Chinese Foreign Direct Investments - Scopes, Forms and Motives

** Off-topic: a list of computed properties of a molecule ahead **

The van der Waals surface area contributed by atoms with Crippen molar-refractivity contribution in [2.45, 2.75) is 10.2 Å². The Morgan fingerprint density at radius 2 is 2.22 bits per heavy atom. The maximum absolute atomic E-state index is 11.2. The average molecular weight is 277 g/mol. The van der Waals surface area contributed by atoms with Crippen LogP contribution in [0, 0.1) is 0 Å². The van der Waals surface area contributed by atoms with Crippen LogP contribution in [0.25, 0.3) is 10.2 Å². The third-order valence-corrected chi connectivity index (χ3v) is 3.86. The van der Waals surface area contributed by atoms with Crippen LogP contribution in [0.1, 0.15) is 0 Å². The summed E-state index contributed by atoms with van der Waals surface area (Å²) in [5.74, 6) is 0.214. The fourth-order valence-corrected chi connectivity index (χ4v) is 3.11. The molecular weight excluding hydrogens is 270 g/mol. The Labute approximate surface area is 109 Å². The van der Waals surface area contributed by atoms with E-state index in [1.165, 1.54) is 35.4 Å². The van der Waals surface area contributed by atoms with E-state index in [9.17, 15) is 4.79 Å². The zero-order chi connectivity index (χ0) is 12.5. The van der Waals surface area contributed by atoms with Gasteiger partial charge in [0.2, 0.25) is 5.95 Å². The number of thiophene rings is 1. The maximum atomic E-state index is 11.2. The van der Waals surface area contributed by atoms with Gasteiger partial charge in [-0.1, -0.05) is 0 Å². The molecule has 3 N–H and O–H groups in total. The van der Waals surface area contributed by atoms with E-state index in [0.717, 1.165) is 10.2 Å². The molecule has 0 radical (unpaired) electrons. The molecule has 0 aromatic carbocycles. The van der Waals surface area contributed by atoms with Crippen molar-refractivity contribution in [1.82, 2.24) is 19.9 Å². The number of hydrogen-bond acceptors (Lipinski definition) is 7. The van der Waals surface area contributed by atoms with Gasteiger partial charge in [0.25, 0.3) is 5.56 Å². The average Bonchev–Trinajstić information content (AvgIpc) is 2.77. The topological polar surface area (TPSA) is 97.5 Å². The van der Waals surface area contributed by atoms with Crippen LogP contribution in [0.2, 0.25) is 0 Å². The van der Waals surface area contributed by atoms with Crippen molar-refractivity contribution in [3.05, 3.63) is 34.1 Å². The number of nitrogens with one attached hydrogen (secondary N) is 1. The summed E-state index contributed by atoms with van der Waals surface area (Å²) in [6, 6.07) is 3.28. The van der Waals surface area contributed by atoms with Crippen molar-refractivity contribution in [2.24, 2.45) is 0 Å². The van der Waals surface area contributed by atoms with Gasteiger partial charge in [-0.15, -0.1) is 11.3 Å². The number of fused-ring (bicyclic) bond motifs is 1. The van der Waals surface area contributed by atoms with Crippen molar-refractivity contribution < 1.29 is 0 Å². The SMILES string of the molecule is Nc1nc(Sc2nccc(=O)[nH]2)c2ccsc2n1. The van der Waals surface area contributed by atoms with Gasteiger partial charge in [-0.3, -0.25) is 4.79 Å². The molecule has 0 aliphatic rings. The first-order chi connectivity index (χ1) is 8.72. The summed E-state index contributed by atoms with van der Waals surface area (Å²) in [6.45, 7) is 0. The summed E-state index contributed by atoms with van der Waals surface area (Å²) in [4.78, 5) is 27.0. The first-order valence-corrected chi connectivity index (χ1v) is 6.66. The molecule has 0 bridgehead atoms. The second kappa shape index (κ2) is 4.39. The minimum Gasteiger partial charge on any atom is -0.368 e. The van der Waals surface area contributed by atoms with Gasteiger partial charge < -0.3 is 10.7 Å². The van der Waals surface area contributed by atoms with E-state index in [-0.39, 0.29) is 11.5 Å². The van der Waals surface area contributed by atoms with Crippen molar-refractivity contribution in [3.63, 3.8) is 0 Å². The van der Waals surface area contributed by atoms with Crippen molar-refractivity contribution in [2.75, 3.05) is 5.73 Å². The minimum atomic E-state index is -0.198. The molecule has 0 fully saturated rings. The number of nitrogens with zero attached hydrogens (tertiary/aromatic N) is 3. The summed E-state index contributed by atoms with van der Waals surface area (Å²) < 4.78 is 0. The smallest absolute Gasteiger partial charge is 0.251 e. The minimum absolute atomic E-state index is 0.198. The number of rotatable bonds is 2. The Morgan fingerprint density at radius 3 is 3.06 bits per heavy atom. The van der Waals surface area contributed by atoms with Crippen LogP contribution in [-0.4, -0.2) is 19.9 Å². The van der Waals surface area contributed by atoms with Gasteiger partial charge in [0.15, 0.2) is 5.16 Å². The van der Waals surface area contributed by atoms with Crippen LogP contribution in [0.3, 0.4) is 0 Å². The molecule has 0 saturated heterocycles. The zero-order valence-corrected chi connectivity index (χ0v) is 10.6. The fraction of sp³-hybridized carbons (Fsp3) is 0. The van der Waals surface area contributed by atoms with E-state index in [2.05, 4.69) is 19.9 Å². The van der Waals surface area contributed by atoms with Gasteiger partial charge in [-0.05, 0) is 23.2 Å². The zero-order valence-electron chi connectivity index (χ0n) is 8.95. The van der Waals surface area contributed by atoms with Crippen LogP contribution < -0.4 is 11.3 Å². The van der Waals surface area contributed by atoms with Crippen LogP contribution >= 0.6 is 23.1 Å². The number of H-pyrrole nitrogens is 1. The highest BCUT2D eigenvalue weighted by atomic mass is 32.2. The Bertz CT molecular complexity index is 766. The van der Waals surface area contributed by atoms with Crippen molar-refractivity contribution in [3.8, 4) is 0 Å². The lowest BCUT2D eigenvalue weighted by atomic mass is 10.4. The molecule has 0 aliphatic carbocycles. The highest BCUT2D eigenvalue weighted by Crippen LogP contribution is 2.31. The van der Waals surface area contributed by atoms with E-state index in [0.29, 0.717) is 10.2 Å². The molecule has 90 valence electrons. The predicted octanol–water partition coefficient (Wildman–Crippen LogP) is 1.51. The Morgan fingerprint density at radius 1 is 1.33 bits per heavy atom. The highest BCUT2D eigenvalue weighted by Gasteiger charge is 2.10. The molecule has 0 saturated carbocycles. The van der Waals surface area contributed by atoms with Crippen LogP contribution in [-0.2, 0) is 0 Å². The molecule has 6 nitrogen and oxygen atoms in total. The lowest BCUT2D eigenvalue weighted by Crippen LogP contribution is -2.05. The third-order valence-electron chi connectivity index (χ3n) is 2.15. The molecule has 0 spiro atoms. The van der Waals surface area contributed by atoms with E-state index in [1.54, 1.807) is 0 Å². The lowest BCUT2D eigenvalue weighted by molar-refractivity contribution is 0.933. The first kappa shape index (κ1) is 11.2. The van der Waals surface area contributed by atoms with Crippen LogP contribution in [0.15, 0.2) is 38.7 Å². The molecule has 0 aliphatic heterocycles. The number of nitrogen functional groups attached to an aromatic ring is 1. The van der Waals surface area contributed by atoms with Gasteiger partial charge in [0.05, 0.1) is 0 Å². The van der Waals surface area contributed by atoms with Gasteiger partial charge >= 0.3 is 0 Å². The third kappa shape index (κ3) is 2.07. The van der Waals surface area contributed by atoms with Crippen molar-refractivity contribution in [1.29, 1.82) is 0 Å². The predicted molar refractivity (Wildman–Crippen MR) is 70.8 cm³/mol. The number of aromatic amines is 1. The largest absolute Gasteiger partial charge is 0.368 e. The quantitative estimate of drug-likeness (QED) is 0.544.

Essay from the year 2005 in the subject Business economics - Business Management, Corporate Governance, grade: 1,3, Munich Business School University of Applied Sciences, 19 entries in the bibliography, language: English, abstract: Introduction Since the initiation of economic reforms in 1979, China has become one of the world's fastest-growing economies. From 1979 to 2004 China's real GDP grew at an average rate of 9.3 %1 and many economists speculate that China could become the world's largest economy at some point in the near future if the government continues and deepens its economic reforms. Moreover, trade continues to play a major role in China's booming economy. In 2004, exports accounted for US$ 593 billion and imports for US$ 561 billion which makes China the third-largest trading economy worldwide.2 China's trade boom is largely due to the inflow of foreign direct investment (FDI). Most people know that China is a magnet for FDI and that it attracts more than any other country. In 2003 mainland China surpassed the United States as the largest FDI recipient. One year later the FDI inflow reached US$ 61 billion3 resulting in a cumulative level of FDI of US$ 563 billion4 at the end of 2004. Looking at these figures and at the 'China fever' of managers from all over the world it is not very astonishing that for the last five years at least the big story has been about China's FDI inflows. But there is another story as well. It is hardly mentioned in the press but it is becoming more and more important: the increase of Chinese FDI outflows. For this reason the essay on hand shows, based on a general definition of FDI, the scope of China's FDI outflows through current data and categorizes the different forms of FDI. Furthermore, the motives of Chinese companies investing abroad as well as the governmental actions supporting the going global movement are analysed. Then Chinese FDIs are examined in great detail at the example of Germany. Finally, problems of the development are discussed and the essay concludes with an outlook about China's future FDI outflows. --- 1 cf. Morrison, Wayne M. (2005): China's Economic Conditions, 24.10.2005. 2 cf. ibidem. 3 cf. UNCTAD (2005): World Investment Report 2005, 13.10.2005. 4 cf. Morrison, Wayne M. (2005), 24.10.2005.
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